Epidemics & pandemics

Where can I find information about epidemics and pandemics?

Entry last updated: 22/12/20


Epidemics are infectious diseases that spread quickly in a large area or country, causing widespread illness and sometimes death. When an epidemic is out of control and spreads to many countries or regions of the world, it is called a pandemic. Cholera, Ebola and COVID-19 are some examples of epidemics that spread across the world to become pandemics.

General websites

For the latest information about the COVID-19 pandemic in New Zealand, please visit Unite Against COVID-19, the official website from the Government of New Zealand.

The websites below will show you where to find information about different types of epidemics, their causes, and treatments.

Britannica School

Britannica School is part of EPIC, a collection of reliable databases covering lots of different topics. It’s put together especially for New Zealand school students and helps to answer questions like this.

  • Select the middle level and type a keyword such as 'epidemic' into the search box.
  • Explore the link epidemic (pathology) to find out about types of epidemics. Check out the excellent table on major historical epidemics.
  • Have a look at epidemiology (medicine) to find out about the search for the cause of a disease.
  • Remember to explore the images, videos and related articles to find out more about these topics.

Health and Wellness (Gale)

This EPIC database has trustworthy answers to health and medical questions.

  • Scroll down the page and select the topic Diseases and Conditions and explore different epidemics or pandemics such as AIDS, Coronavirus, Influenza and Plague.
  • Choose the Browse topics icon from the home page to look at Epidemiology and find out how scientists investigate health issues.
Tips: To get to the EPIC resources you will need a password from your school librarian first. Or you can chat with one of our AnyQuestions librarians between 1 and 6 pm Monday to Friday and they will help you online. Some EPIC databases may also be available through your public library.

World Health Organisation (WHO)

The World Health Organisation (WHO for short) is a specialised agency of the United Nations responsible for international public health.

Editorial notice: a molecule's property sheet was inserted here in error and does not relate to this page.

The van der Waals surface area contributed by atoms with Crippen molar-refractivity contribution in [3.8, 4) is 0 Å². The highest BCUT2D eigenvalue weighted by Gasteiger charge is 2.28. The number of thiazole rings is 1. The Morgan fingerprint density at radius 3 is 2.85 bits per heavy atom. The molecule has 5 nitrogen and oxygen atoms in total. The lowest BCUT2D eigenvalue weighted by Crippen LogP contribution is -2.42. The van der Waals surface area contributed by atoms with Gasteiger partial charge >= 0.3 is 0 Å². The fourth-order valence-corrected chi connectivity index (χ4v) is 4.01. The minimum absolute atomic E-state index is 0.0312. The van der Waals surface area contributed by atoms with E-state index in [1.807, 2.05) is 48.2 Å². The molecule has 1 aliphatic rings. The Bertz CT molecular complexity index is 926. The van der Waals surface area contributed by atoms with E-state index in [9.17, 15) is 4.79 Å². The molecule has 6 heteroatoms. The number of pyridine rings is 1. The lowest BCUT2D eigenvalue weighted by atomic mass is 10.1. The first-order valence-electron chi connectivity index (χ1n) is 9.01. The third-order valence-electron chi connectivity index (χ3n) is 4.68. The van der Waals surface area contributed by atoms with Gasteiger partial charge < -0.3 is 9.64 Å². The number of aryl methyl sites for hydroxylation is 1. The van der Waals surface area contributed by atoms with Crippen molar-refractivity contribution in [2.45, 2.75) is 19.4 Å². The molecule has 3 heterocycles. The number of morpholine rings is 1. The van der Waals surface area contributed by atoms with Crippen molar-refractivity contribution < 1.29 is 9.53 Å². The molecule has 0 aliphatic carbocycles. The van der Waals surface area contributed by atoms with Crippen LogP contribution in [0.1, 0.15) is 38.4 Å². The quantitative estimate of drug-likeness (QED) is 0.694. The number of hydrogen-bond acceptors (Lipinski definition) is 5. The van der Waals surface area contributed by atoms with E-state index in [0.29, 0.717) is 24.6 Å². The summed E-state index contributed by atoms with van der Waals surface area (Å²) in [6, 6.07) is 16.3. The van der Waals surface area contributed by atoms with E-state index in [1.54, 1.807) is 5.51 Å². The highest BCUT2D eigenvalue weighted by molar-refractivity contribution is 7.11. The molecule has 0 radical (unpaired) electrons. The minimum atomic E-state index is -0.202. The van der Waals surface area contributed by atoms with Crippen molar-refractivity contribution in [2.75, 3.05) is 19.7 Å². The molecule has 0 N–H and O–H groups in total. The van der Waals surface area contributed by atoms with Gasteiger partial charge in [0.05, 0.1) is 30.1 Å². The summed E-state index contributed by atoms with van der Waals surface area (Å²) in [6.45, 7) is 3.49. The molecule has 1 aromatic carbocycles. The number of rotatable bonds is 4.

• Choose the tab at the top of the page called Health Topics and select All topics to explore the diseases covered by this site.
  • Look at Coronavirus disease (COVID-19) to find advice on how to protect yourself. Check out the Q&A section.
  • Select Ebola virus disease to read about outbreaks. Get an overview, understand the symptoms and treatments and find news articles and pictures. Choose fact sheets to get information in a handy layout.
  • Pick Smallpox to research a disease which has been eradicated.
  • Read aboutVaccines to explore one of the most effective ways to prevent diseases.
  • Other tabs allow you to discover the work WHO does by Countries or by what Emergencies are happening in the world.
Tips: Some websites have .au, .nz, .uk or other codes in their url. This can tell you which country this website comes from. The code .int is used for international organisations. You can check the About us link on the website for more information.

New Zealand sites

These websites have information about the history of epidemics and pandemics in New Zealand. Also included is a current website that offers advice and information on how everyone can stay safe during an outbreak of COVID-19.

Te Ara: The Encyclopedia of New Zealand

Te Ara is an excellent starting point for all questions about New Zealand Aotearoa. If we scroll down to the bottom of the page we can see that the website belongs to the Ministry for Culture & Heritage, so the information is well-researched and reliable.

  • Scroll down the page to the section on Social Connections.
  • Select Health from the range of topics, then Epidemics.
  • Check out the history of epidemics in New Zealand, including typhoid, influenza and polio.
  • Remember to explore External links and sources to find other useful websites with information on this topic. One example is the history of The 1918 influenza pandemic in New Zealand.

Ministry of Health (MOH)

The Ministry of Health (MOH for short) is a government website concerned with improving, promoting and protecting the health of New Zealanders.